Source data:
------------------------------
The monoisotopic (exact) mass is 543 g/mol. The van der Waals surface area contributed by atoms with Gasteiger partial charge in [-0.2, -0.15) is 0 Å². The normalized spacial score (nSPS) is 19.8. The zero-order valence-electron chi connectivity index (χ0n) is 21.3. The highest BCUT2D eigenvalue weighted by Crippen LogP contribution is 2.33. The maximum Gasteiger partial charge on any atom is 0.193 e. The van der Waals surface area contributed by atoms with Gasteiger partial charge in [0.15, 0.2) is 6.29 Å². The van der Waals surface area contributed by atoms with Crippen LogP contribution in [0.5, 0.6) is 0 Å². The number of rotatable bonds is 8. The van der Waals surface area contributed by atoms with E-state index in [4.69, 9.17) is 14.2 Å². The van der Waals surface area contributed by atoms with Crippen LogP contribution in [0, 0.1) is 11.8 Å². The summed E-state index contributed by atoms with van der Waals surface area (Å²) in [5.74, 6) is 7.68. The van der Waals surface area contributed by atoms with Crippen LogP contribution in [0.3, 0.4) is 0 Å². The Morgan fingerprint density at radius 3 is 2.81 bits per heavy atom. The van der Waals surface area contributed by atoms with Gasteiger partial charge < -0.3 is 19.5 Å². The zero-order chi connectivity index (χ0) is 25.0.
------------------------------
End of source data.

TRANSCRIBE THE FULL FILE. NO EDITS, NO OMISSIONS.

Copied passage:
The monoisotopic (exact) mass is 543 g/mol. The van der Waals surface area contributed by atoms with Gasteiger partial charge in [-0.2, -0.15) is 0 Å². The normalized spacial score (nSPS) is 19.8. The zero-order valence-electron chi connectivity index (χ0n) is 21.3. The highest BCUT2D eigenvalue weighted by Crippen LogP contribution is 2.33. The maximum Gasteiger partial charge on any atom is 0.193 e. The van der Waals surface area contributed by atoms with Gasteiger partial charge in [0.15, 0.2) is 6.29 Å². The van der Waals surface area contributed by atoms with Crippen LogP contribution in [0.5, 0.6) is 0 Å². The number of rotatable bonds is 8. The van der Waals surface area contributed by atoms with E-state index in [4.69, 9.17) is 14.2 Å². The van der Waals surface area contributed by atoms with Crippen LogP contribution in [0, 0.1) is 11.8 Å². The summed E-state index contributed by atoms with van der Waals surface area (Å²) in [5.74, 6) is 7.68. The van der Waals surface area contributed by atoms with Crippen LogP contribution in [0.3, 0.4) is 0 Å². The Morgan fingerprint density at radius 3 is 2.81 bits per heavy atom. The van der Waals surface area contributed by atoms with Gasteiger partial charge < -0.3 is 19.5 Å². The zero-order chi connectivity index (χ0) is 25.0.